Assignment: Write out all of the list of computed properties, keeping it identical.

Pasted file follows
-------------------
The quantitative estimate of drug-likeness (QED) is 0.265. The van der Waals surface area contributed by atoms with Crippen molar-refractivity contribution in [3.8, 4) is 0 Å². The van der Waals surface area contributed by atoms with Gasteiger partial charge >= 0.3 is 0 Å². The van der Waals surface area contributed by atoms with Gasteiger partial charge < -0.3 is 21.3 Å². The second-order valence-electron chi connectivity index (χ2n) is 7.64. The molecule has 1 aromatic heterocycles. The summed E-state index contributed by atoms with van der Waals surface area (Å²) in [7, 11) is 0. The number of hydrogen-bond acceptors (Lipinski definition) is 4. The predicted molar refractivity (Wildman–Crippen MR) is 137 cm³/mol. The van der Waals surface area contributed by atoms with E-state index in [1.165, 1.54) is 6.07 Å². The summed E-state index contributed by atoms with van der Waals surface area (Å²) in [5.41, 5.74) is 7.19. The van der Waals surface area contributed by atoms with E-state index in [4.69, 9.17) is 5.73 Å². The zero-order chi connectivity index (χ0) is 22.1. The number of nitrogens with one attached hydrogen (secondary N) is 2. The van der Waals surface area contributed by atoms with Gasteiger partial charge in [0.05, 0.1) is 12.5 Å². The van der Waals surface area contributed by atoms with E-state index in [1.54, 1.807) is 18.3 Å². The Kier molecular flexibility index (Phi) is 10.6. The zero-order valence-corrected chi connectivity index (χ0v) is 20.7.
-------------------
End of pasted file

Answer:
The quantitative estimate of drug-likeness (QED) is 0.265. The van der Waals surface area contributed by atoms with Crippen molar-refractivity contribution in [3.8, 4) is 0 Å². The van der Waals surface area contributed by atoms with Gasteiger partial charge >= 0.3 is 0 Å². The van der Waals surface area contributed by atoms with Gasteiger partial charge < -0.3 is 21.3 Å². The second-order valence-electron chi connectivity index (χ2n) is 7.64. The molecule has 1 aromatic heterocycles. The summed E-state index contributed by atoms with van der Waals surface area (Å²) in [7, 11) is 0. The number of hydrogen-bond acceptors (Lipinski definition) is 4. The predicted molar refractivity (Wildman–Crippen MR) is 137 cm³/mol. The van der Waals surface area contributed by atoms with E-state index in [1.165, 1.54) is 6.07 Å². The summed E-state index contributed by atoms with van der Waals surface area (Å²) in [5.41, 5.74) is 7.19. The van der Waals surface area contributed by atoms with E-state index in [4.69, 9.17) is 5.73 Å². The zero-order chi connectivity index (χ0) is 22.1. The number of nitrogens with one attached hydrogen (secondary N) is 2. The van der Waals surface area contributed by atoms with Gasteiger partial charge in [0.05, 0.1) is 12.5 Å². The van der Waals surface area contributed by atoms with E-state index in [1.54, 1.807) is 18.3 Å². The Kier molecular flexibility index (Phi) is 10.6. The zero-order valence-corrected chi connectivity index (χ0v) is 20.7.